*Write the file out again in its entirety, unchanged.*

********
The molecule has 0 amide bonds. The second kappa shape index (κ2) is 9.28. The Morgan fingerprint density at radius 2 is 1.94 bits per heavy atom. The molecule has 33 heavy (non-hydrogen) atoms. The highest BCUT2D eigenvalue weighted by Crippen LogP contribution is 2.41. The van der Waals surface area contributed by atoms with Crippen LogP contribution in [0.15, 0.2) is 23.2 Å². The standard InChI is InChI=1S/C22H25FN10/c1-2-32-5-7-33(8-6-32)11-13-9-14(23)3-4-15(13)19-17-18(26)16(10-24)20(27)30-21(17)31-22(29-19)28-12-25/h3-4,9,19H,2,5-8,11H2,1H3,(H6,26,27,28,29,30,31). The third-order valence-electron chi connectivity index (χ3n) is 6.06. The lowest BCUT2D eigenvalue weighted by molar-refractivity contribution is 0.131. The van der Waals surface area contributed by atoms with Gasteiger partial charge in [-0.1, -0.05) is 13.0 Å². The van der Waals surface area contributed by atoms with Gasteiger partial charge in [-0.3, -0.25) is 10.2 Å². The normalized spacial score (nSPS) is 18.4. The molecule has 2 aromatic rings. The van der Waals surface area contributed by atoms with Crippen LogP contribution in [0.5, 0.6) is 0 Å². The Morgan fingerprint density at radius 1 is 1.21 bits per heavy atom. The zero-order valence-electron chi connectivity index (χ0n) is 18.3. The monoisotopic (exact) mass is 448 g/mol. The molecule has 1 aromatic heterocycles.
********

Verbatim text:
The molecule has 0 amide bonds. The second kappa shape index (κ2) is 9.28. The Morgan fingerprint density at radius 2 is 1.94 bits per heavy atom. The molecule has 33 heavy (non-hydrogen) atoms. The highest BCUT2D eigenvalue weighted by Crippen LogP contribution is 2.41. The van der Waals surface area contributed by atoms with Crippen LogP contribution in [0.15, 0.2) is 23.2 Å². The standard InChI is InChI=1S/C22H25FN10/c1-2-32-5-7-33(8-6-32)11-13-9-14(23)3-4-15(13)19-17-18(26)16(10-24)20(27)30-21(17)31-22(29-19)28-12-25/h3-4,9,19H,2,5-8,11H2,1H3,(H6,26,27,28,29,30,31). The third-order valence-electron chi connectivity index (χ3n) is 6.06. The lowest BCUT2D eigenvalue weighted by molar-refractivity contribution is 0.131. The van der Waals surface area contributed by atoms with Gasteiger partial charge in [-0.1, -0.05) is 13.0 Å². The van der Waals surface area contributed by atoms with Gasteiger partial charge in [-0.3, -0.25) is 10.2 Å². The normalized spacial score (nSPS) is 18.4. The molecule has 2 aromatic rings. The van der Waals surface area contributed by atoms with Crippen LogP contribution in [0.5, 0.6) is 0 Å². The Morgan fingerprint density at radius 1 is 1.21 bits per heavy atom. The zero-order valence-electron chi connectivity index (χ0n) is 18.3. The monoisotopic (exact) mass is 448 g/mol. The molecule has 1 aromatic heterocycles.